Editor’s Note: This story is excerpted from Computerworld. For more Mac coverage, visit Computerworld’s Macintosh Knowledge Center.
Despite Apple’s determination to make the iPhone enterprise-ready, there are still some holdouts.
Bank of America runs a mobile banking application on the iPhone smartphone, but the bank does not allow its many employees to use it at work, a bank official said at the Go Mobile 2009 in San Francisco.
Their biggest concern is that the bank can’t centrally manage the iPhone as easily as it can BlackBerry devices from Research in Motion, said Jamie Young, vice president of enterprise technology for Bank of America.
Young mentioned the problem during a question and answer session at the conference. “We restrict users to BlackBerry, much to the chagrin of Apple and others,” he said.
Young noted that with the BlackBerry Enterprise Server he can easily shut off the camera function of a BlackBerry device because of the central management function of BES.
But noting that users are clamoring for iPhone and other devices, he wanted to know if central management functions are coming for devices other than BlackBerry.
Young told Computerworld that many thousands of its workers used BlackBerry devices issued by the bank, making it one of the largest BES deployments in the world.
Many workers may also be using the iPhone, but it is only for their personal use, he said, and paid for by the worker.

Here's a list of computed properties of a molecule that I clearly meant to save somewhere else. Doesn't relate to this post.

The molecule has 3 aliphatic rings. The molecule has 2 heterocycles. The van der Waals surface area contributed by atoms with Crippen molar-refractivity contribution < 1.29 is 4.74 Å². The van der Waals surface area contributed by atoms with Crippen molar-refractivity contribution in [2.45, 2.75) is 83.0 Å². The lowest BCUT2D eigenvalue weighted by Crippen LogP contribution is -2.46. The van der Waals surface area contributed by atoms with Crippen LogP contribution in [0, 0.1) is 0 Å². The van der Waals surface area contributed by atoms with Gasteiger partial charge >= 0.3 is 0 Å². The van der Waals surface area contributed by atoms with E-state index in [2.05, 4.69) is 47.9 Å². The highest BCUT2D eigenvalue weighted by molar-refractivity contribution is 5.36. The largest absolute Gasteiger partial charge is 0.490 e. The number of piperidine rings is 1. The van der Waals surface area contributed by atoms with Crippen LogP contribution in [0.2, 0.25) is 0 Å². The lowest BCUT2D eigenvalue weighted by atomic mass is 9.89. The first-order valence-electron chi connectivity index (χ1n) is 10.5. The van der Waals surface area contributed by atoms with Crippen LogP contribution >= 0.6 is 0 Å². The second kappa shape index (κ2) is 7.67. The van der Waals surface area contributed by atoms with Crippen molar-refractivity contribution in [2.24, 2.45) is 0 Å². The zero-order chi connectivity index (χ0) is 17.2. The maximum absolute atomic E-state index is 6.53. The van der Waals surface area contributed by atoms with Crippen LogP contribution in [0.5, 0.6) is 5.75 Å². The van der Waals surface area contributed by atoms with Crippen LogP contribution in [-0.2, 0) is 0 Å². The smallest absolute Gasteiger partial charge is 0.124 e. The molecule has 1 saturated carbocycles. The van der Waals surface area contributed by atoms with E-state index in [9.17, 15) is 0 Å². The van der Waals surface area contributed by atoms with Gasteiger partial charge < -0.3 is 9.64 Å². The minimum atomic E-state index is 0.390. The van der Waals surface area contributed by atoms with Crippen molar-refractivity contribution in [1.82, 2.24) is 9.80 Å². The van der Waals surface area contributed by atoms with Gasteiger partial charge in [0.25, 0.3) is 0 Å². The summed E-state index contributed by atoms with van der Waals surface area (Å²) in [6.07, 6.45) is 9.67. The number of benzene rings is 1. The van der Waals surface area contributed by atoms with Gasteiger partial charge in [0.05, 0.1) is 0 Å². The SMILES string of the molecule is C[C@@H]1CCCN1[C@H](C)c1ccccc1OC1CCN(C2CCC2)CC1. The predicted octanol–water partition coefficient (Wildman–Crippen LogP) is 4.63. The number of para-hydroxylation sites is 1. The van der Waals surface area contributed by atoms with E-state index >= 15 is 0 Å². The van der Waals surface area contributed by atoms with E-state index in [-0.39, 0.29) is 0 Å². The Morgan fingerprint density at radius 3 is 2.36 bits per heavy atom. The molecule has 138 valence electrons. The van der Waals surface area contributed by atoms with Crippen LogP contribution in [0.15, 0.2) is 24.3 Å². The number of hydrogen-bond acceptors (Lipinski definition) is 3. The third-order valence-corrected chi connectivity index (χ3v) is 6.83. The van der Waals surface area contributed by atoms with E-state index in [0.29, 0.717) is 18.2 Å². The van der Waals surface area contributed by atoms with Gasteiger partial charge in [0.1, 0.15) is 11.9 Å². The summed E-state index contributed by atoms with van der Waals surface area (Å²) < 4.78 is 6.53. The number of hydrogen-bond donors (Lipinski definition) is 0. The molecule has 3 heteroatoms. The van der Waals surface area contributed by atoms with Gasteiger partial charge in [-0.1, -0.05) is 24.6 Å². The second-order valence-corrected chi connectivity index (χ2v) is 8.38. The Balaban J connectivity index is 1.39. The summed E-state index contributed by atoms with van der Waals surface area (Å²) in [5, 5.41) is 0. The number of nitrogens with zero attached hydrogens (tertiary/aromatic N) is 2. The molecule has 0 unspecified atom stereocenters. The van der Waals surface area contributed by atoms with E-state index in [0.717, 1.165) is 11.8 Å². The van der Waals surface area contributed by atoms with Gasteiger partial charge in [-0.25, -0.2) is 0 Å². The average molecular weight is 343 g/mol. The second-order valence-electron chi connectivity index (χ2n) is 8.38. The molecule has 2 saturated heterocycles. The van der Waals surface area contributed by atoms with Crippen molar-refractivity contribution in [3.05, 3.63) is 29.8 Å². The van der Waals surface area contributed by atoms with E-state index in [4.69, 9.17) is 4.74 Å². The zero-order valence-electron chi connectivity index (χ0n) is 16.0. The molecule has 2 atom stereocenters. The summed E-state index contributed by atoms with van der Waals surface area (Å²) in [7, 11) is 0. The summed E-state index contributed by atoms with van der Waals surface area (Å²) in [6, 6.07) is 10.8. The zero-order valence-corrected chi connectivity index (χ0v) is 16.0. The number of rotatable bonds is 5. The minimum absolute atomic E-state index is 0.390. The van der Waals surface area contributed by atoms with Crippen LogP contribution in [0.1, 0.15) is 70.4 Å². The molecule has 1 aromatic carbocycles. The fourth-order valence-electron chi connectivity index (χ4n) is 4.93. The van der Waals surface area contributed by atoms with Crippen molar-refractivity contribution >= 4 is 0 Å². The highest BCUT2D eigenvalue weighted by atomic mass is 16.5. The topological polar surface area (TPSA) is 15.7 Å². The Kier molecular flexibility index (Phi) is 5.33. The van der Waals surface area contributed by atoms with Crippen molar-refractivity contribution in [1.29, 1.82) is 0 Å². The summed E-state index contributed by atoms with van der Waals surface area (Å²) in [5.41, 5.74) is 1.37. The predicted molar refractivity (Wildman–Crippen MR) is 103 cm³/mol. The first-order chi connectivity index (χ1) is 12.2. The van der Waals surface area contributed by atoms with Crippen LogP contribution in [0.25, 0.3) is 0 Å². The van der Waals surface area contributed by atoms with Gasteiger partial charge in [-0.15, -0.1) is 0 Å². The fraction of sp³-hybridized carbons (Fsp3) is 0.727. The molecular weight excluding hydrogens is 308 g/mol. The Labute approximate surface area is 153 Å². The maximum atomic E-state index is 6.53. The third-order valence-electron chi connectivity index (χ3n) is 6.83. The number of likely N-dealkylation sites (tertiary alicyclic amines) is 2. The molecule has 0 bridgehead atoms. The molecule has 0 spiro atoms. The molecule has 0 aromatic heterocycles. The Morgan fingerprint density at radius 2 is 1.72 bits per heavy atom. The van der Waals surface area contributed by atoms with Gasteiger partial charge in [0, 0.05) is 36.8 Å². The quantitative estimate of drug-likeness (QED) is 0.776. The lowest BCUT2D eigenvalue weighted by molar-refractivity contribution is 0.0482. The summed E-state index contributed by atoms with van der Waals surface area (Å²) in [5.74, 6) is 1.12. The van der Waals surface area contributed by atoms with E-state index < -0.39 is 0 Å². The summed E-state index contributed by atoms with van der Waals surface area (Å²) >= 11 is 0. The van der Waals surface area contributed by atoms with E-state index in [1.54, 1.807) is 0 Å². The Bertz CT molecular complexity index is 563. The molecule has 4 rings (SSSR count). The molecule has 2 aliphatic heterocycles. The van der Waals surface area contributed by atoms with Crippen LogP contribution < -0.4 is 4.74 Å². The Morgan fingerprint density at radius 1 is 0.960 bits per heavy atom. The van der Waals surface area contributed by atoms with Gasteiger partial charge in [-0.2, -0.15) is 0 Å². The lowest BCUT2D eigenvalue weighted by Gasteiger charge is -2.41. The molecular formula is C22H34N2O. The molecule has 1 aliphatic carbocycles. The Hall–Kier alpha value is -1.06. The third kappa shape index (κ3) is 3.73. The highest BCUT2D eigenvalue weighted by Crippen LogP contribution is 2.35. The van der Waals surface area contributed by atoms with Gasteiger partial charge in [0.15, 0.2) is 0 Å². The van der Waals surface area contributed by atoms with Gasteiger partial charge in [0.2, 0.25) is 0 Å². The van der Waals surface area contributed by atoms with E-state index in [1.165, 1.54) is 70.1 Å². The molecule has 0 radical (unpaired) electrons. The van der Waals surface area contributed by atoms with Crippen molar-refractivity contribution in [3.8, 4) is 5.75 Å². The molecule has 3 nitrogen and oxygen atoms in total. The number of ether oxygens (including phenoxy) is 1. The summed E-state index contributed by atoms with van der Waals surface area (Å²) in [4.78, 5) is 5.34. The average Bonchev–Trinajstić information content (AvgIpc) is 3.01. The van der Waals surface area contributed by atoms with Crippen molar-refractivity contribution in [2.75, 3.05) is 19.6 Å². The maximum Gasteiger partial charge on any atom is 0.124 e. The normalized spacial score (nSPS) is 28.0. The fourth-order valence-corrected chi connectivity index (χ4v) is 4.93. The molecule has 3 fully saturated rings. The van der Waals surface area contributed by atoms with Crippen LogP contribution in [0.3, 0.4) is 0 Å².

Apple officials did not appear at the conference, and could not be reached to comment, although they have in the past described deployments of the iPhone to large businesses, and analysts have named several large enterprise deployments of iPhone that have been successful, including Kraft Foods and Oracle.
Young said he believes that the large businesses using iPhone are not in banking or financial services. “I don’t know of a bank using it,” he said, noting that security worries are higher for banks than other companies.
Officials at Sybase and Good Technology both said they make products to centrally manage a range of wireless devices over wireless networks, including iPhone.
“Apple and others are just not there yet” with central device management, said Doug Brackbill, executive vice president of Good Technology. “Good’s tools give remote access to device cameras and locking of devices, so the tools are here today and only getting better.”
Brackbill said a single management product for various devices makes the most sense. “What might happen is that a big company gets the Apple BES and the Palm BES, so you could get 20 different BES servers,” he said.
Sybase CIO Jim Swartz said that the Sybase iAnywhere central management product can be used to kill devices lost or stolen. “It’s been pretty impressive with an array of tests, and we even get period requests to turn off devices even if they have encryption running on them,” he said. “Some might say our management is better than BES.”
The problem of having to manage many device platforms affected one IT administrator from a large company who asked that his name not be used.
“We have 40 form factors and 12 operating systems,” the administrator said. “I don’t need that headache. I feel like a crime scene investigator, trying to find all the dead bodies out there,” he said, referring to all the new devices he has discovered in recent months that are in use.